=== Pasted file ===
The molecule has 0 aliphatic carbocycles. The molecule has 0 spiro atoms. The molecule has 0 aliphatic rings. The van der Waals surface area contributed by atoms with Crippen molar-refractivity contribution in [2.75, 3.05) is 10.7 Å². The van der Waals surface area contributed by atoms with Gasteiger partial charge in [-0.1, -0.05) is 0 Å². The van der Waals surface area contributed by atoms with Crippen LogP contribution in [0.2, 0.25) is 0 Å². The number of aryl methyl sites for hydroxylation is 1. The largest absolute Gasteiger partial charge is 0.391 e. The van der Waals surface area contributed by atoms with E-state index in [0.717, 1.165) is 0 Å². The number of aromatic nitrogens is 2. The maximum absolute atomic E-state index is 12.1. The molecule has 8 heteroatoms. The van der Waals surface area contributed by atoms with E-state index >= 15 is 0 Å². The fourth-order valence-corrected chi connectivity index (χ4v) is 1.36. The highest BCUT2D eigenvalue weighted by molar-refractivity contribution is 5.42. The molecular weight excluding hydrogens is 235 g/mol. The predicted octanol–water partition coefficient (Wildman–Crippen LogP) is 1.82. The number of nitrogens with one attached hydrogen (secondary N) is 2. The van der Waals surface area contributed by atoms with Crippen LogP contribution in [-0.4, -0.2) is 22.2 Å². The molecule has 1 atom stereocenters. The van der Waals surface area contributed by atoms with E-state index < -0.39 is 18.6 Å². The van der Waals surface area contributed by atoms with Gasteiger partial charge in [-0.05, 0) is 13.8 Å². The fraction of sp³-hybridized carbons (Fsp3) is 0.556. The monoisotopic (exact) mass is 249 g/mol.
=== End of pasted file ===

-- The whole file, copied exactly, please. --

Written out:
The molecule has 0 aliphatic carbocycles. The molecule has 0 spiro atoms. The molecule has 0 aliphatic rings. The van der Waals surface area contributed by atoms with Crippen molar-refractivity contribution in [2.75, 3.05) is 10.7 Å². The van der Waals surface area contributed by atoms with Gasteiger partial charge in [-0.1, -0.05) is 0 Å². The van der Waals surface area contributed by atoms with Crippen LogP contribution in [0.2, 0.25) is 0 Å². The number of aryl methyl sites for hydroxylation is 1. The largest absolute Gasteiger partial charge is 0.391 e. The van der Waals surface area contributed by atoms with E-state index in [0.717, 1.165) is 0 Å². The number of aromatic nitrogens is 2. The maximum absolute atomic E-state index is 12.1. The molecule has 8 heteroatoms. The van der Waals surface area contributed by atoms with E-state index >= 15 is 0 Å². The fourth-order valence-corrected chi connectivity index (χ4v) is 1.36. The highest BCUT2D eigenvalue weighted by molar-refractivity contribution is 5.42. The molecular weight excluding hydrogens is 235 g/mol. The predicted octanol–water partition coefficient (Wildman–Crippen LogP) is 1.82. The number of nitrogens with one attached hydrogen (secondary N) is 2. The van der Waals surface area contributed by atoms with Crippen LogP contribution in [-0.4, -0.2) is 22.2 Å². The molecule has 1 atom stereocenters. The van der Waals surface area contributed by atoms with E-state index < -0.39 is 18.6 Å². The van der Waals surface area contributed by atoms with Gasteiger partial charge in [-0.05, 0) is 13.8 Å². The fraction of sp³-hybridized carbons (Fsp3) is 0.556. The monoisotopic (exact) mass is 249 g/mol.